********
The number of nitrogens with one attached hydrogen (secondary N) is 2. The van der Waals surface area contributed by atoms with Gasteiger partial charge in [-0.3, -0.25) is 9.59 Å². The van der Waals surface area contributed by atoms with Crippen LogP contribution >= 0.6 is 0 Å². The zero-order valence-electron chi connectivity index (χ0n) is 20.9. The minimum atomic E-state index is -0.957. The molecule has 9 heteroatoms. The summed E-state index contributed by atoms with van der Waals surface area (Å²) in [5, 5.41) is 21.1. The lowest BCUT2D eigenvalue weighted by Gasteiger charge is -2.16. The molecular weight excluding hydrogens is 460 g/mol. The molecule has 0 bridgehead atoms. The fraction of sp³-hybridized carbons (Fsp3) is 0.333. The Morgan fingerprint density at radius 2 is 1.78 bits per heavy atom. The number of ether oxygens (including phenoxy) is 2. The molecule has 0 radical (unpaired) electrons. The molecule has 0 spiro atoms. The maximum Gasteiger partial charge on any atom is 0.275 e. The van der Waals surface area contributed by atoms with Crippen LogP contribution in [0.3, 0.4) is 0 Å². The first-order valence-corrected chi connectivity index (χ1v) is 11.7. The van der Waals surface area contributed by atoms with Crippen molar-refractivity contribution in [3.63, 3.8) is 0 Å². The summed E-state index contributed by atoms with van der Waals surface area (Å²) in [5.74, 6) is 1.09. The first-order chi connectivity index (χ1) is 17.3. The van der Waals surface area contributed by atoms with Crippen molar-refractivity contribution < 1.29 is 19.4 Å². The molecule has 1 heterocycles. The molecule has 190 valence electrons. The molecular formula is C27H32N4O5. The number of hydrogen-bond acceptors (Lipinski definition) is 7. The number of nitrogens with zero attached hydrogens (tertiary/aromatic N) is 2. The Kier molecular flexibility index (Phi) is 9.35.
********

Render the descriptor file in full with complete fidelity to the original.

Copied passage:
The number of nitrogens with one attached hydrogen (secondary N) is 2. The van der Waals surface area contributed by atoms with Gasteiger partial charge in [-0.3, -0.25) is 9.59 Å². The van der Waals surface area contributed by atoms with Crippen LogP contribution >= 0.6 is 0 Å². The zero-order valence-electron chi connectivity index (χ0n) is 20.9. The minimum atomic E-state index is -0.957. The molecule has 9 heteroatoms. The summed E-state index contributed by atoms with van der Waals surface area (Å²) in [5, 5.41) is 21.1. The lowest BCUT2D eigenvalue weighted by Gasteiger charge is -2.16. The molecular weight excluding hydrogens is 460 g/mol. The molecule has 0 bridgehead atoms. The fraction of sp³-hybridized carbons (Fsp3) is 0.333. The Morgan fingerprint density at radius 2 is 1.78 bits per heavy atom. The number of ether oxygens (including phenoxy) is 2. The molecule has 0 radical (unpaired) electrons. The molecule has 0 spiro atoms. The maximum Gasteiger partial charge on any atom is 0.275 e. The van der Waals surface area contributed by atoms with Crippen LogP contribution in [0.3, 0.4) is 0 Å². The first-order valence-corrected chi connectivity index (χ1v) is 11.7. The van der Waals surface area contributed by atoms with Crippen molar-refractivity contribution in [3.63, 3.8) is 0 Å². The summed E-state index contributed by atoms with van der Waals surface area (Å²) in [5.74, 6) is 1.09. The first-order chi connectivity index (χ1) is 17.3. The van der Waals surface area contributed by atoms with Crippen molar-refractivity contribution < 1.29 is 19.4 Å². The molecule has 1 heterocycles. The molecule has 190 valence electrons. The molecular formula is C27H32N4O5. The number of hydrogen-bond acceptors (Lipinski definition) is 7. The number of nitrogens with zero attached hydrogens (tertiary/aromatic N) is 2. The Kier molecular flexibility index (Phi) is 9.35.